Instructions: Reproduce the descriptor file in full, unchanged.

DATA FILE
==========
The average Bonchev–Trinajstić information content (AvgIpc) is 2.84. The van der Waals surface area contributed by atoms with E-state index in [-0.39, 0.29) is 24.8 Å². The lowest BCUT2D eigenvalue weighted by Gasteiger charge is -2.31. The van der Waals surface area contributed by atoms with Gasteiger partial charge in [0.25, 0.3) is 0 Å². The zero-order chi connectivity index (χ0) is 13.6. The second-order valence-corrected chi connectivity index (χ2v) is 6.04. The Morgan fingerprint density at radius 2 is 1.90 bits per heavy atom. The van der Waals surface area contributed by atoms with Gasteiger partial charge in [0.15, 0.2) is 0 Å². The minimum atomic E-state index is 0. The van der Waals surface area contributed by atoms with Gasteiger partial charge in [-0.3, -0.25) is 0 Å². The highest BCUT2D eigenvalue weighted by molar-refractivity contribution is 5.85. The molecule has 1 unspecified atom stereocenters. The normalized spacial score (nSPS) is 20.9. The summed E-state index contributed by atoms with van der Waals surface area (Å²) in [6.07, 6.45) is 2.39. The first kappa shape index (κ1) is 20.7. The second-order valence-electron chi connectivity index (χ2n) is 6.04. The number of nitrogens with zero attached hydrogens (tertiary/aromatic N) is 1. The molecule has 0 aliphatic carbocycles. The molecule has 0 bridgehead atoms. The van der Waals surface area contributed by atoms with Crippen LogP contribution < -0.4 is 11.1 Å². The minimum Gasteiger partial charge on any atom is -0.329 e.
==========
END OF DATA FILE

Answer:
The average Bonchev–Trinajstić information content (AvgIpc) is 2.84. The van der Waals surface area contributed by atoms with E-state index in [-0.39, 0.29) is 24.8 Å². The lowest BCUT2D eigenvalue weighted by Gasteiger charge is -2.31. The van der Waals surface area contributed by atoms with Gasteiger partial charge in [0.25, 0.3) is 0 Å². The zero-order chi connectivity index (χ0) is 13.6. The second-order valence-corrected chi connectivity index (χ2v) is 6.04. The Morgan fingerprint density at radius 2 is 1.90 bits per heavy atom. The van der Waals surface area contributed by atoms with Gasteiger partial charge in [0.15, 0.2) is 0 Å². The minimum atomic E-state index is 0. The van der Waals surface area contributed by atoms with Gasteiger partial charge in [-0.3, -0.25) is 0 Å². The highest BCUT2D eigenvalue weighted by molar-refractivity contribution is 5.85. The molecule has 1 unspecified atom stereocenters. The normalized spacial score (nSPS) is 20.9. The summed E-state index contributed by atoms with van der Waals surface area (Å²) in [6.07, 6.45) is 2.39. The first kappa shape index (κ1) is 20.7. The second-order valence-electron chi connectivity index (χ2n) is 6.04. The number of nitrogens with zero attached hydrogens (tertiary/aromatic N) is 1. The molecule has 0 aliphatic carbocycles. The molecule has 0 bridgehead atoms. The van der Waals surface area contributed by atoms with Crippen LogP contribution < -0.4 is 11.1 Å². The minimum Gasteiger partial charge on any atom is -0.329 e.